Tag Archives: financial costs

Recovering current costs (or advice to advocates of nuclear disarmament)

Rocky Flats has long been controversial. In this newspaper photo from the early 1980s, people circle the facility in protest. (Photo courtesy Department of History University of Colorado)

Rocky Flats has long been controversial. In this newspaper photo from the early 1980s, people circle the facility in protest. (Photo courtesy Department of History University of Colorado)

On a friend’s recommendation, I just listened to an episode of Fresh Air about nuclear contamination in Rocky Flats. In it Kristen Iversen talks about her new book: Full Body Burden: Growing Up in the Nuclear Shadow of Rocky Flats. That same friend also recommended Yellow Dirt: An American Story of a Poisoned Land and a People Betrayed. Both of these books are part of a post-Cold War process of recovering information about the real-time social, environmental, and economic costs of maintaining a nuclear arsenal. These narrative accounts compliment scholarly works such as Joe Masco’s Nuclear Borderlands and Stephen Schwartz’s Atomic Audit.

All of these texts contain the seeds of change. They provide us with the kind of tools that are necessary to any movement to rid the world of nuclear weapons. Rather than focusing our attention on the fear of what could happen in an unimaginable future, they focus our attention on what we can know now. They ask us to grapple with an immanent threat, the effects of which can be measured, discussed, and weighed against other alternatives.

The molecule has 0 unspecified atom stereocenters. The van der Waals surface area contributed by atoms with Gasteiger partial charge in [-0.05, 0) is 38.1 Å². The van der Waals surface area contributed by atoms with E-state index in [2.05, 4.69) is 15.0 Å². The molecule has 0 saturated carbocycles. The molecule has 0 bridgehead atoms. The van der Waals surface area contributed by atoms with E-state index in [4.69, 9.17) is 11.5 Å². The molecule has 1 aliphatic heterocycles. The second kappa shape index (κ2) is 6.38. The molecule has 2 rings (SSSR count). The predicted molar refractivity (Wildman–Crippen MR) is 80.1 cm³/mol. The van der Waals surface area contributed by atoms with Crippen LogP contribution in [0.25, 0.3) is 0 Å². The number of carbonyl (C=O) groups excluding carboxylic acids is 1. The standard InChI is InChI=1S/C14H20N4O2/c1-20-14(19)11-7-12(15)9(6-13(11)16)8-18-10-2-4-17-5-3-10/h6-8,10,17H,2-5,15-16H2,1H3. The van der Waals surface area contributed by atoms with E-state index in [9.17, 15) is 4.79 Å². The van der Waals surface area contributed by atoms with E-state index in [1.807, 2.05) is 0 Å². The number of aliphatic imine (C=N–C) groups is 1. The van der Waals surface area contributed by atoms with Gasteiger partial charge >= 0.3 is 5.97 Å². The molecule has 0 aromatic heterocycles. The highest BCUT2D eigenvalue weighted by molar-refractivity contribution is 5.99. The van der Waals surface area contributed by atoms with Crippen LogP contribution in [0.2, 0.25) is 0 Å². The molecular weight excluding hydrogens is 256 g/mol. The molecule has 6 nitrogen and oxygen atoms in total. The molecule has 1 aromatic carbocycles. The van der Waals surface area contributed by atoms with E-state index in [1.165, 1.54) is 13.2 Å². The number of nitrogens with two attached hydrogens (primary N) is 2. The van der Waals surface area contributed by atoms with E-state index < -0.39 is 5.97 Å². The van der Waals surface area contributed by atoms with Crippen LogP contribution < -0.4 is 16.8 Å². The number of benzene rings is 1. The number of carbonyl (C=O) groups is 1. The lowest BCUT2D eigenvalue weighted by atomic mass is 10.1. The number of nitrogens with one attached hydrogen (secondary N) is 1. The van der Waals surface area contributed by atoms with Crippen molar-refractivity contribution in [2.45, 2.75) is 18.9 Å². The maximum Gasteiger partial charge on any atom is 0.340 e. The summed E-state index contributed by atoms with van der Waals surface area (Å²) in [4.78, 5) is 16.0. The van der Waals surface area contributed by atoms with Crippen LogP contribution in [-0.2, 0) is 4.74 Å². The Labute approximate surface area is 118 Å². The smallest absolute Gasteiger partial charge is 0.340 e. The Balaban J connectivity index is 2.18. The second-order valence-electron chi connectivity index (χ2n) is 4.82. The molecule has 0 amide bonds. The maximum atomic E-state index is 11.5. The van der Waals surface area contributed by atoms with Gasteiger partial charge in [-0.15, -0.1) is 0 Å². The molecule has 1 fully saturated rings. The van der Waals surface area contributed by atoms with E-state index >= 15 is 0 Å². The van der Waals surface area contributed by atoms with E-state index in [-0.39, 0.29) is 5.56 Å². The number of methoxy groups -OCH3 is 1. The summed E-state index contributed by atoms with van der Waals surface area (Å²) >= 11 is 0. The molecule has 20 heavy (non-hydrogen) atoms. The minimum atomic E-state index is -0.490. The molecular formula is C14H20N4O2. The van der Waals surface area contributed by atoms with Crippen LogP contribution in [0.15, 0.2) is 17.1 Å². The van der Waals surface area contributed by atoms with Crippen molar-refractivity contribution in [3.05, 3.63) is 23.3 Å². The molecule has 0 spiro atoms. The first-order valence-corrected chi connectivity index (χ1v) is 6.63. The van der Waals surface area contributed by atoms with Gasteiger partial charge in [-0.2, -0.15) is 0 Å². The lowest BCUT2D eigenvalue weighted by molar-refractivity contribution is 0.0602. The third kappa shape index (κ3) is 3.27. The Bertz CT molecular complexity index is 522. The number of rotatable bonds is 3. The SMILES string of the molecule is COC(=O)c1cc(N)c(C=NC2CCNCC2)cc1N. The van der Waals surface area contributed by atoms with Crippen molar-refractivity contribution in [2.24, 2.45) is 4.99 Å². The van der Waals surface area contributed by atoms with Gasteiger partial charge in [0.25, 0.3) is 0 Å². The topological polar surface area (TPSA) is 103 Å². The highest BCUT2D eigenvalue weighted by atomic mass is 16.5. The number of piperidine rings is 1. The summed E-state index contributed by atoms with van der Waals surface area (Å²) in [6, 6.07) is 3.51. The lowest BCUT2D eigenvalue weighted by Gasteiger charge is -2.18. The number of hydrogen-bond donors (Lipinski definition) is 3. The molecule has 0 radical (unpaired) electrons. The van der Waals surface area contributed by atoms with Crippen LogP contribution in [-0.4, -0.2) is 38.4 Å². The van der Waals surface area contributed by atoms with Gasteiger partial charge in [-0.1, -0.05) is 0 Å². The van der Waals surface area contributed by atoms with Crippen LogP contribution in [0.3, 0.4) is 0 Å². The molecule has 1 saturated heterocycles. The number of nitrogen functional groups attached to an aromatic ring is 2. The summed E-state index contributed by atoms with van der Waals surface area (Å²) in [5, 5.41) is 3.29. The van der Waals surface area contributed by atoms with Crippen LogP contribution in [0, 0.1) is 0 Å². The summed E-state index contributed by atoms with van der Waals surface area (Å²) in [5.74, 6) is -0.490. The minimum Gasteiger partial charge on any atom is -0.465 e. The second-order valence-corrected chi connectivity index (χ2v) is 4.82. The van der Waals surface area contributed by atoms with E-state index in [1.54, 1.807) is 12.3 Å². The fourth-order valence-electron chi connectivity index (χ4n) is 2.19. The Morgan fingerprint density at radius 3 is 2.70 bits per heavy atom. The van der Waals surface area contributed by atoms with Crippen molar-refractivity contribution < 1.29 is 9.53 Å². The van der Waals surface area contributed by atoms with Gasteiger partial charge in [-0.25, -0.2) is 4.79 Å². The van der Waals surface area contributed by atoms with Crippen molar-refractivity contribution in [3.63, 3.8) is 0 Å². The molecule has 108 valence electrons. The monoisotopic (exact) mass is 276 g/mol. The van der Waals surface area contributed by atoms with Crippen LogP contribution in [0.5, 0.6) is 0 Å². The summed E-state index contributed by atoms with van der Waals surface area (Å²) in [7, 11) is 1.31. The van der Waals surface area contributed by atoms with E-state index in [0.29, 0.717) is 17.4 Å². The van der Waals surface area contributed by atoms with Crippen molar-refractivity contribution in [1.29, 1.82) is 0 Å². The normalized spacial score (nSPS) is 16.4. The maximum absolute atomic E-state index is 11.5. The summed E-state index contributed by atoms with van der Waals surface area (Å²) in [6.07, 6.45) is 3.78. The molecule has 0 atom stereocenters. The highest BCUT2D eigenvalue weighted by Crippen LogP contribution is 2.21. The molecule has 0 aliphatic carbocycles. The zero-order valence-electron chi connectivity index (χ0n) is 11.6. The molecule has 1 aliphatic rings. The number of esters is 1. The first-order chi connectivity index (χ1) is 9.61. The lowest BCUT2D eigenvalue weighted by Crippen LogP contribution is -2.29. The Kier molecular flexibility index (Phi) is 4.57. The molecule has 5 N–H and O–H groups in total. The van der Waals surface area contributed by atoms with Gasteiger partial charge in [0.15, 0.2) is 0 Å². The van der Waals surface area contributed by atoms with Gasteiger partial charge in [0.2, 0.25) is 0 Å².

As Iverson illustrates through the story of Rocky Flats, for much of the Cold War, the process through which the US produced and maintained its nuclear arsenal took place behind a shield of secrecy. A focus on the potential for catastrophic future costs associated with a nuclear war pre-empted or obscured discussion about the current costs of nuclear weapons. The rationale for the maintenance of the US nuclear arsenal was that the production of nuclear weapons would discourage military aggression through the threat of unacceptable costs in return. Therefore, it was the presence of the weapons that was keeping the peace. Maintaining the peace of the Cold War was the pre-eminent goal of US national security policy, hence environmental contamination and its health effects were considered a minor cost to pay in comparison. The desire to prevent a nuclear war, and the role of the US nuclear arsenal in deterring Soviet aggression, meant that the development and production of nuclear weapons proceeded as if the process were costless.

Arguments for nuclear abolition based on the real-time costs of maintaining a nuclear arsenal lead to very different kinds of policy outcomes than arguments based on the fear of an apocalyptic future. Real-time cost-based arguments focus attention on what nuclear weapon states are doing to destroy their own landscapes and peoples (and sometimes the people of neighboring countries or close allies). In other words, cost arguments ask nuclear weapon states to look at the threat they pose to themselves by choosing to develop nuclear weapons. These arguments highlight the aspects of nuclear weapons that are dirty, poisonous, and difficult to contain.